[16] D. P. Simpson, Cassel’s Latin Dictionary 591 (1968). For an extended discussion of synthesis as a garment worn in classical times, see Ethel Hampson Brewster, The Synthesis of the Romans, 49 Transacs. and Procs. of the Am. Philological Ass’n 131 (1918).

[17] Suetonius [Nero 51] 180 (J.C. Rolfe trans., 1920). Nero “generally appeared in public in a dining robe, with a handkerchief bound about his neck.” Id. at 181.

[18] Serenus Sammonicus, Liber Medicinalis, in Poetae Latini Minores 103, 133, [L. 572-73] (Aemilius Baehrens ed., 1881) (“Puleiumve potens et agreste iugatur anethum: / synthesis haec prodest unda mollita calenti.”)

[19] Sammonicus, supra note 22, at 156 [L. 1061-1066].

[20] Normal Moore, The History of the Study of Medicine in the British Isles 27-28 (1908).

[21] “Mithridatium, afterwards called Theriaca, contained opium. It began with thirty-eight ingredients, then had fifty-three, and later still seventy five, and continued to be made and prescribed long after the identify of many of its ingredients had been lost.” Id. at 28.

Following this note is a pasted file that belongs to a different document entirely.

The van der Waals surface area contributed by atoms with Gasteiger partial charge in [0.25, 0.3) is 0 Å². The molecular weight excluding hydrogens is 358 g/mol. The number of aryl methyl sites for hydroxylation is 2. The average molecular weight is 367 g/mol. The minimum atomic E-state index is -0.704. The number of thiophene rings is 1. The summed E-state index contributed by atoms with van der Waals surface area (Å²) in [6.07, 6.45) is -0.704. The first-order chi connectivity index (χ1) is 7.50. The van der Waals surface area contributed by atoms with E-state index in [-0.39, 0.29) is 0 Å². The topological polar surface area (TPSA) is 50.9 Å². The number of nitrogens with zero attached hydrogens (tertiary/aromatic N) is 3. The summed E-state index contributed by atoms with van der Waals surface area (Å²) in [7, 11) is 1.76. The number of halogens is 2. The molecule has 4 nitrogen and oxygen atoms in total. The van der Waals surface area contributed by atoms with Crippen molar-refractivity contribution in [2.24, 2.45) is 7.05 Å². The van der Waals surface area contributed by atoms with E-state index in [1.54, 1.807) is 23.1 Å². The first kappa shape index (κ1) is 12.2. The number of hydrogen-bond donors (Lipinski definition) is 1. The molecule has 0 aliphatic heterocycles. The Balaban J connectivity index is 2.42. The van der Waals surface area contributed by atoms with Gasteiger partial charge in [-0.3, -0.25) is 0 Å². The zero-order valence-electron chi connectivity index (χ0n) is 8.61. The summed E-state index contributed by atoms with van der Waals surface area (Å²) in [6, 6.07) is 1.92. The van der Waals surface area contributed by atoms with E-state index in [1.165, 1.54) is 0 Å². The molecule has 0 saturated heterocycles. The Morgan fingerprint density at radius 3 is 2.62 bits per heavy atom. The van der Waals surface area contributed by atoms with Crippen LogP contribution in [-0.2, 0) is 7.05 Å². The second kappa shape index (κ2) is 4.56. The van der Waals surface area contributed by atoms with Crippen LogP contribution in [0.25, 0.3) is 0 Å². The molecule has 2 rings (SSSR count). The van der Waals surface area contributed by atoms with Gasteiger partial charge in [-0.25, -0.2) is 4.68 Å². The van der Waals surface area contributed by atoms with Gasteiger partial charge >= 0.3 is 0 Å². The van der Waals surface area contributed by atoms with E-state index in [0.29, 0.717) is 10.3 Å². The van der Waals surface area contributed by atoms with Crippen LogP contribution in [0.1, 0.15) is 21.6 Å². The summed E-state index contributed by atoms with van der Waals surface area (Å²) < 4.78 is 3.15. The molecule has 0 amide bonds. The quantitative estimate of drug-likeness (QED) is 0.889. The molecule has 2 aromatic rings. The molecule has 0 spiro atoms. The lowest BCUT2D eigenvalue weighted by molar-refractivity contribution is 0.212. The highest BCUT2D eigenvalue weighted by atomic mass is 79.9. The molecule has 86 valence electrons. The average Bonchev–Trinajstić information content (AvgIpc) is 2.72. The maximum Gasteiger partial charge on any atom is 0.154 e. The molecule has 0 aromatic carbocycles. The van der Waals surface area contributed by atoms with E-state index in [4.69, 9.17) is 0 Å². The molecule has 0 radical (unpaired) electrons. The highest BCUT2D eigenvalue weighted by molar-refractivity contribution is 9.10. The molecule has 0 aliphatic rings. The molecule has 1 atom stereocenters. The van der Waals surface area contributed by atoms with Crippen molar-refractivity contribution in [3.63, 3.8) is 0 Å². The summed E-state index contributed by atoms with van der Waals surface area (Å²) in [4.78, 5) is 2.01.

[22] Revised Medieval Latin Word-List from British and Irish Sources 473 (R.E. Latham ed., 1965).

[23] The English Works of Thomas Hobbs 312 (William Molesworth, ed., 1839).

[24] Plato 272 [78c] (Harold N. Fowler trans., 2005). “Now is not that which is compounded and composite naturally liable to be decomposed, in the same way in which it was compounded?”

[25] Describing Egyptian custom regarding swine, in Book II, Chapter 47 Herodotus observes that “ἐπεὰν θύσῃ, τὴν οὐρὴν ἄκρην καὶ τὸν σπλῆνα καὶ τὸν ἐπίπλοον συνθεὶς ὁμοῦ κατ᾽ ὦν ἐκάλυψε πάσῃ τοῦ κτήνεος τῇ πιμελῇ τῇ περὶ τὴν νηδὺν γινομένῃ, καὶ ἔπειτα καταγίζει πυρί” [“[T]he sacrificer lays the end of the tail and the spleen and the caul together and covers them up with all the fat that he finds around the belly, then consigns it all to the fire.”] Here, even in its most literal form, συντίθημι refers to parts of a constituent whole: the organs of the swine to be sacrificed. Herodotus 334-35 (A.D. Godley trans., 1975).

[26] A Dictionary of Chemistry; See note 12.

 

By Andrew D. Thibedeau